Stuttgart/Berlin – Three professions – one passion: high-quality and exclusive design. At Mercedes-Benz Fashion Week Berlin, Strenesse fashion designer Gabriele Strehle and Oliver Bierhoff, manager of Germany’s national soccer team, discovered with Gorden Wagener, head of Mercedes-Benz design, how modern automotive design works. At the Mercedes-Benz designo stand, Wagener’s team of designers created a likeness of the new E-Class Coupé by arranging strips of coloured adhesive tape on a large display. Similar to the sketches and patterns employed in fashion design, the so-called tape technique is a creative process used to develop forms and silhouettes for new vehicles.
Ever since the debut of Mercedes-Benz Fashion Week Berlin in July 2007, Mercedes-Benz designers have been on hand to demonstrate in person how the design of a new vehicle is created. The designo name is universally synonymous with the high-quality distinctive design of Mercedes-Benz exteriors and interiors. In the case of almost every model range, the Mercedes-Benz designers have developed a specific designo programme, each of them in line with its respective vehicle class. A wide and exclusive variety of exterior paints are available, along with almost limitless possibilities for the design of interiors using leathers, woods and different types of natural stones. “I admire fashion designers who manage to produce four collections every year. You have to be extremely creative to do that. The design of our cars is already finished three years before its launch. At that point, the car is produced for seven years. This means that we have to put a lot more emphasis on the durability and timelessness of the design than it is the case in the fashion business. But when it comes to interior design we try to be just as 'haute couture' as fashion,” explains Wagener.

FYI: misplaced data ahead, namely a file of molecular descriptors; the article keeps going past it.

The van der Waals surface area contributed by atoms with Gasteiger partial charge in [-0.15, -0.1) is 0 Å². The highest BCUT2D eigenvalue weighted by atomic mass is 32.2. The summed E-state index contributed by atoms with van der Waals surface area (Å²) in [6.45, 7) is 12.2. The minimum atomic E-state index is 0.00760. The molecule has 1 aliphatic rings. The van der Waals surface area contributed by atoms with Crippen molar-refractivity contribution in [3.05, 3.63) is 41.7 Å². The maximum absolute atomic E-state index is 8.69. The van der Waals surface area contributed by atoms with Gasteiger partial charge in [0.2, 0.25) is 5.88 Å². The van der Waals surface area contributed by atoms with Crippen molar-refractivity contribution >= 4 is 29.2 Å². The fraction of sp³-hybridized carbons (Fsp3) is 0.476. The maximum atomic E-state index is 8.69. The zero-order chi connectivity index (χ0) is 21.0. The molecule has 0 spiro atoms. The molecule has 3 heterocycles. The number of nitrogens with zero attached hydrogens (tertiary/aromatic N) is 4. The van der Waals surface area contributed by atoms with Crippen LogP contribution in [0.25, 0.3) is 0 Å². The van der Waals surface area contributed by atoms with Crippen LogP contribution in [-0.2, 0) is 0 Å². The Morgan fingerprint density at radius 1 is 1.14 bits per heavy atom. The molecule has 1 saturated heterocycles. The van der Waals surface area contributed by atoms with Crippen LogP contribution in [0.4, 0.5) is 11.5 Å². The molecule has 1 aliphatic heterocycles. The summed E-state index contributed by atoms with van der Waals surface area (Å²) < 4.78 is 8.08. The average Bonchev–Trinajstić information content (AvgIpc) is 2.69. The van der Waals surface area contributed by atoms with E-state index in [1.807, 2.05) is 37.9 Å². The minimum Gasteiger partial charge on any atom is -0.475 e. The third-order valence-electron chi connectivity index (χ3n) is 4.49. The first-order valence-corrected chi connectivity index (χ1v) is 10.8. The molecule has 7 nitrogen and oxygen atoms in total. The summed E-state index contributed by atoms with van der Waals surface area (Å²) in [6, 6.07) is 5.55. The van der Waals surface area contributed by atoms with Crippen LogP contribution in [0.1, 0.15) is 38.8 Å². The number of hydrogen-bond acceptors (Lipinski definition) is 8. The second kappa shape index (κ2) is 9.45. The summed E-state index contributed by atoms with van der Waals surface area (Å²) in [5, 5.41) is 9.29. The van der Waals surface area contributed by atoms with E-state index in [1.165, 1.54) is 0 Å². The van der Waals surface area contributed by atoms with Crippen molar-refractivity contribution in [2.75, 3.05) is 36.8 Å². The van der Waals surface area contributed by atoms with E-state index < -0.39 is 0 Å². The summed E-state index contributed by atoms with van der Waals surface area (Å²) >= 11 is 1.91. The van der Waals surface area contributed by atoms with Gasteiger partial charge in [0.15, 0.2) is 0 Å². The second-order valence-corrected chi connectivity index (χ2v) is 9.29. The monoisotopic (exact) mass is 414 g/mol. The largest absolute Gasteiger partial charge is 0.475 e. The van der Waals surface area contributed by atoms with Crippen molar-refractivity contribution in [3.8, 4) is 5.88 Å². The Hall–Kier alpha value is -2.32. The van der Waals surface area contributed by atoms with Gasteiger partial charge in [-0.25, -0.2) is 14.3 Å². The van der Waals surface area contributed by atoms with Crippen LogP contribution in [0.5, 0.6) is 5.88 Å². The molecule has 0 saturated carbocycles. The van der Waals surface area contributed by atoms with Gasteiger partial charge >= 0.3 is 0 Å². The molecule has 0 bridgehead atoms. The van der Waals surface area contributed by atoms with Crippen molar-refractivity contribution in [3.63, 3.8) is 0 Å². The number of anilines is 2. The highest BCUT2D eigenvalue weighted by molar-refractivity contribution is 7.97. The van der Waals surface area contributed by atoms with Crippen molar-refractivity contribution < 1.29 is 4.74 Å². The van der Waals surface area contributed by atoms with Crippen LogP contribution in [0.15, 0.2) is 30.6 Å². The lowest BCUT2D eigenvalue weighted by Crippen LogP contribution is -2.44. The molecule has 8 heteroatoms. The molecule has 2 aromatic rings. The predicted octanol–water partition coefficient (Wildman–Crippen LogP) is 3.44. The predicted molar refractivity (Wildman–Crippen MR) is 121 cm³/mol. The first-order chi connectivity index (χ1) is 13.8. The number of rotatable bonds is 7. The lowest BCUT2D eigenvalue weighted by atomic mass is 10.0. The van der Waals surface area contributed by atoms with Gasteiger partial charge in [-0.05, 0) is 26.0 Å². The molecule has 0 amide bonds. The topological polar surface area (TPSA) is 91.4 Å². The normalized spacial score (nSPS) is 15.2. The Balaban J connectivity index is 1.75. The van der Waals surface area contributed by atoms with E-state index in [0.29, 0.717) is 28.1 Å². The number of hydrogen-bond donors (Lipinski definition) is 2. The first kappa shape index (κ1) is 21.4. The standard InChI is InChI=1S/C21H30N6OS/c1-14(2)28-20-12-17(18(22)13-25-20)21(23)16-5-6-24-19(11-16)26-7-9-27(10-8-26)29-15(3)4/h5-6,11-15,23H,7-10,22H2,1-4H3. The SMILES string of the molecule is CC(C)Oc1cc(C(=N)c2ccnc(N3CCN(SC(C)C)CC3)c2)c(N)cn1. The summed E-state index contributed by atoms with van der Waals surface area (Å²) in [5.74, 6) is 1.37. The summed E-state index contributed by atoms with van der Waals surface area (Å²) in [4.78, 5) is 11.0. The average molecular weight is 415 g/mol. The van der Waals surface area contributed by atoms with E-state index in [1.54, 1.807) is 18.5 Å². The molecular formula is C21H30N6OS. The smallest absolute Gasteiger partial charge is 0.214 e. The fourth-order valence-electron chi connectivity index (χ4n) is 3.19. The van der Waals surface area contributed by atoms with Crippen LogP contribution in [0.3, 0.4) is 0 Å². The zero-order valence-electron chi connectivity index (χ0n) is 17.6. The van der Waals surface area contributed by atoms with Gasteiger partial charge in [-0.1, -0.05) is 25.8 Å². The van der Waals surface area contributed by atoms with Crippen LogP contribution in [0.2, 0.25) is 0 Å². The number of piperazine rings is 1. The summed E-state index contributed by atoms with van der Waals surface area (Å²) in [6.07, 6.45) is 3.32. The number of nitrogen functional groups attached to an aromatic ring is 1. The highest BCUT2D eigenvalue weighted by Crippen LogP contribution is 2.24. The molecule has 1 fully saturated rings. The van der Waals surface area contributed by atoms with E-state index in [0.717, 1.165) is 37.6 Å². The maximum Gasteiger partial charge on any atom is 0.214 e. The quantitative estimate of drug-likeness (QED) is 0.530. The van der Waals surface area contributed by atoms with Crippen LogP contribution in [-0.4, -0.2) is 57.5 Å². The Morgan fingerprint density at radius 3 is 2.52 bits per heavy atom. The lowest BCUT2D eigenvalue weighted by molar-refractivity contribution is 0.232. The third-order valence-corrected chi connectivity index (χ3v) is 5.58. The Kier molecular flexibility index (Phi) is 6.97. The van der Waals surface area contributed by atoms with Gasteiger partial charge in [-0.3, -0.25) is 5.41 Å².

For the new E-Class, for example, the designo programme offers ten different exterior paints to choose from. Gabriele Strehle and Oliver Bierhoff discovered how the various colours and surface treatments (matt or metallic) can alter a vehicle’s look and impression. The two designo guests enthusiastically experimented with the different colours while being able to see on a display screen how each colour made a Mercedes-Benz appear in a real setting. Both Strehle and Bierhoff see a strong connection between fashion and automotive design. “The Mercedes-Benz guiding principle of ‘nothing but the best’ applies to us in the fashion industry, as well. When you’re in a Mercedes, you’re aware of this consciousness about quality and a sense of well-being. To me, that’s what makes the difference,” explained Strehle.